The Vermont City (half) Marathon is coming!
Just the half is crazy enough for this old man.
Signing up for the half marathon, splitting it with my friend John, seemed like a really pretty good idea at the time. He and I have been training. We got in some good long runs (for us!) on the weekends. I was training for the Syracuse Mountain Goat 10 Miler, which thankfully I just completed a week or two ago. If it’s possible a ten-mile race could be tougher than a marathon, well, let’s just say the Goat came close.
As the deadline loomed for a big price increase, John and I were texting back and forth, debating whether or not we should sign up. He said we should wait and just pay the extra money in a couple of weeks. But anyone who knows me knows I don't like to spend any extra money that I don't need to so I signed up.
It will be fun. I hope. It's one of my favorite weekends of the year. The race is always on the Sunday of Memorial Day weekend. Thousands of runners and spectators will line the streets of Burlington for the big day. I've not missed one since I moved here back in 2004 and God willing, I'll continue to run them as long as I possibly can. I'm not sure I'll be crazy enough to sign up for the half marathon next year but I'll just concentrate on this one for now.
We’re a little over a week away now. People chat it up a bit more on social media. Signs will start popping up about street closures. The runners expo will open Friday night. I volunteer each year at the Information Booth and just love it. Many of the same volunteers show up year after year and the camaraderie is wonderful.
As we are the first table one sees as you enter the Expo, we direct people where to pick up packets and provide answers to their racecourse questions. This race draws people from outside Vermont and they need some reassurance of where to go and what to expect. We give them the answers.
As I live here, know the course well, and have run it every year, it’s fun to chat with runners from all over. Non-runners don’t want to hear about what injuries you’re suffering from or how your latest training runs were, but at the race, we get it. Tell us. We’re happy to listen, congratulate, and commiserate.
Dozens of local vendors join the Expo to sell all kinds of runner paraphernalia. It’s a runner’s paradise as we all want new and cooler running stuff. I always used to say that I loved running because all you need are good sneakers and a pair of shorts. But not so much anymore.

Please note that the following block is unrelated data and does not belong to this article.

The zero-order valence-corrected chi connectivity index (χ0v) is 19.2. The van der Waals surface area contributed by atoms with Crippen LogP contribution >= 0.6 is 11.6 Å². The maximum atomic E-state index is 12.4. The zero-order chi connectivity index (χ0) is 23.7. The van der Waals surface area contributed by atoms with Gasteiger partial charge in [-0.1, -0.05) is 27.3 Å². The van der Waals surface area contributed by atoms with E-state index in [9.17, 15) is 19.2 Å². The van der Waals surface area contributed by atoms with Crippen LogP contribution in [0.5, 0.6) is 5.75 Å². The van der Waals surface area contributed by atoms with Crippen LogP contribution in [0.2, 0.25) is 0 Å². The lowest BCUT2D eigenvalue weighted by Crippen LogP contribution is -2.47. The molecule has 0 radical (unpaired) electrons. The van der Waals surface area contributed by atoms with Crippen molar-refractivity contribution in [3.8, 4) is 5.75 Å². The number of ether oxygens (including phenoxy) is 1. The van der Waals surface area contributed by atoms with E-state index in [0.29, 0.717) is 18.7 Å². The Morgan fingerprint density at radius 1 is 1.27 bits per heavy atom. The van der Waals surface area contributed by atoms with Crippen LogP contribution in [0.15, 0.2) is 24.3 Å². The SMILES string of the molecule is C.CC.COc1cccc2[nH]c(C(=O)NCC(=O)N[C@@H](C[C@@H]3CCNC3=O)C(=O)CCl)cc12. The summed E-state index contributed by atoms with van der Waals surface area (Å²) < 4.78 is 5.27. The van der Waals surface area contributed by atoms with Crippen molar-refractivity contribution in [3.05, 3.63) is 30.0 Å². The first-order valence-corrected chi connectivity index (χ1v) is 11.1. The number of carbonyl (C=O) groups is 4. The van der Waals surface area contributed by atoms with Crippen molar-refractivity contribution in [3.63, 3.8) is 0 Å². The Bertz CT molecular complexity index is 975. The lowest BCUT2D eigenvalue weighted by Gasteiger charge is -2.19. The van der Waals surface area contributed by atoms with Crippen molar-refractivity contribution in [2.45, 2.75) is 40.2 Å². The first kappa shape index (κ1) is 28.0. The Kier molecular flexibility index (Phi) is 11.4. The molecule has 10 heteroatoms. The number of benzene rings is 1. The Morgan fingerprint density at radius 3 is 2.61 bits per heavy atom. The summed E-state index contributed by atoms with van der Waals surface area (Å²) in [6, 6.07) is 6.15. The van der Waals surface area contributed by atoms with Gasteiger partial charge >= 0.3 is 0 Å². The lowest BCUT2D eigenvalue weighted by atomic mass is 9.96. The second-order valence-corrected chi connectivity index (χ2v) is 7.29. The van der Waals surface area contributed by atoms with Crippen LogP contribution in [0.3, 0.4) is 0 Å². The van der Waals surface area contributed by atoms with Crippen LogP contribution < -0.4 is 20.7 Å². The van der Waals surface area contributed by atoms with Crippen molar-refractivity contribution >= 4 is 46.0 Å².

You need a GPS watch, hat or headband, wicking socks, ear buds, arm bands, sunglasses, iPhone belt to carry your phone, jellybeans for long runs, power bars, belt for water bottles, and of course, you need to wear the t-shirt from your last race.
Running is certainly different from when I first started some ninety years ago. When I came home from college each summer, there was a road race somewhere in Syracuse almost every other weekend. I never missed a 5K or 10K. I was young. I was running more miles in a week than I do in a month (or longer) now. But I'm still running and that's something.
As I worked my way up to longer distances, one year i decided I’d like to try a marathon. I had moved to New Hampshire for work after graduation and trained all summer long for the race at the end of September. The morning of the race came and the temperature was 30 degrees. Now back in those days you didn't have all the high tech equipment like you do now. I didn't have really cool wicking socks but what I did have was knee high cotton socks with racing stripes. If I didn't look cool, well…
I do remember being concerned about the cold and found an old pair of sweat socks to wear on my hands for the first half of the race. I came pretty close to the time I wanted but as most everyone does, I slowed down at the end. In those days, you didn't even get a T-shirt for finishing the race. And you definitely did not get a medal either. I do remember getting a certificate in the mail three weeks later officially stating that I had finished the race. It was quite the different running world back then.
Now when you run a marathon or even a half marathon, if you finish, you get a medal. Even most of the relay races that I've run recently have given medals to everyone who finishes. Okay so maybe I'm officially that ‘Get off of my lawn guy.’ Not really though. I think it's great that people receive a medal for not only challenging themselves but completing that challenge.
I think I'm seeing it even more so now as I'm older that it doesn't matter how fast you run or if you win the race, just that you train hard and finish what you set out to accomplish.
I'm probably not going to set anymore PR's in the near future but I will continue running as long as this old body holds out.